Ancient 'Superman' microbe's ability to withstand damage to its DNA could be key to unlocking cancer cure, Chinese scientists say
The earliest form of life on the planet may provide vital clues about how people can cope with environmental stress without increasing their chances of getting cancer, according to a new study by Chinese scientists.
Negative environmental factors such as excessive workloads, pollution or viral infections can trigger high levels of DNA damage by negatively impacting the way genomes replicate.
When a high frequency of mutations occurs within a cell, its genome becomes unstable, which can lead to various forms of cancer.
To explore issues of DNA replication, the Chinese researchers focussed on a common species of archaea, a single-celled microorganism that may have formed the first life on the planet around four billion years ago.
Called Haloferax mediterranei, it can be found in the sea from whence it draws half of its name. It feeds exclusively on nitrogen.
As archaea may be a common ancestor for all life on the planet, its mechanisms and processes can offer clues on how dormant genomes replicate under pressure – studies that are much harder to observe in humans.
The team claimed to have discovered how this resilient microorganism was able to avoid DNA damage caused by environmental stress – a mechanism they said may one day be used to thwart the onset of tumours and tackle various diseases.
Another study conducted last year by scientists from Vanderbilt University in Nashville, Tennessee suggested that the world's oldest life form could also help fight antibiotic resistance.
"Archaea is like a 'superman' in the world of microorganisms. They are almost indestructible compared to modern bacteria," said Professor Xiang Hua, a lead scientist of the study. Xiang works at the Chinese Academy of Sciences' Institute of Microbiology.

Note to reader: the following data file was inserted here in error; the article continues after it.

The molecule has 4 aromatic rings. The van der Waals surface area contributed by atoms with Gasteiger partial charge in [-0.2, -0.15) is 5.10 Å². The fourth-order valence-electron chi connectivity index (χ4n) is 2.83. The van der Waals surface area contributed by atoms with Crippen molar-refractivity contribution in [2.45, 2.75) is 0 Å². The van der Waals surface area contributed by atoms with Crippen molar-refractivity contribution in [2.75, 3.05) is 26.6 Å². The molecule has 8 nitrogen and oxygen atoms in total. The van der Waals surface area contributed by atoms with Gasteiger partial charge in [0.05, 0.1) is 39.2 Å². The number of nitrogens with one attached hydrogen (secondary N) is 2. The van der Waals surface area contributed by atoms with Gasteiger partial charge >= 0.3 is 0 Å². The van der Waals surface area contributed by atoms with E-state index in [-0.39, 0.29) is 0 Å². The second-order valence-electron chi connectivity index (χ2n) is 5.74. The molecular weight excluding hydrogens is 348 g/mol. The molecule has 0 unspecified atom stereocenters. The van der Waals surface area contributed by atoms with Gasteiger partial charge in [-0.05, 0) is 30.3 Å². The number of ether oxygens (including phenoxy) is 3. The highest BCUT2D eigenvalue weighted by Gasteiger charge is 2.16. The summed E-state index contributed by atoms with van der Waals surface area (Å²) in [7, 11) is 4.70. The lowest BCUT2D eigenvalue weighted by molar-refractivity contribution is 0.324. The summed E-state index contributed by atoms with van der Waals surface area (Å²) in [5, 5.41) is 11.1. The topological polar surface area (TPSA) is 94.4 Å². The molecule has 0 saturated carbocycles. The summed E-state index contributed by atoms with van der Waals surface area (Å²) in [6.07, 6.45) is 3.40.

Life on the planet was kickstarted by the copying of genetic sequences, a process that begins on special sections of the genome known as "origins".
These serve as launch pads for genetic replication; without them, replication would grind to a halt.
Xiang's team destroyed all of the origins of chromosome replication in H.mediterranei, which they believed no creature could survive.
But the archaea activated a dormant origin and continued the replication process unhindered.
"We knew archaea was tough. But we didn't know it was this tough,” Xiang said.
The team published their findings in the journal Nature Communications this month.
“The archaea provides us with a new perspective to explore some fundamental issues of life,” Xiang said.
Archaea was first discovered in extreme environments such as hot springs and volcanoes, which dominated the terrain in the early history of the planet.
Its ability to deal with harsh elements and high temperatures has long been an area of interest among the scientific community.
But in recent years, scientists discovered it is biologically closer to multi-celled creatures than modern bacteria.
This is partly because of the way in which it replicates its DNA on multiple genomes, compared to just one genome for more modern bacteria.
“We have provided the first evidence that a dormant replication origin can be activated and become essential for chromosome replication on the deletion of all other primary origins," the researchers said in their paper.
“While it is difficult to directly observe and manipulate the mechanism against replicative stress on humans, we can obtain clues from a similar process in archaea,” Xiang said.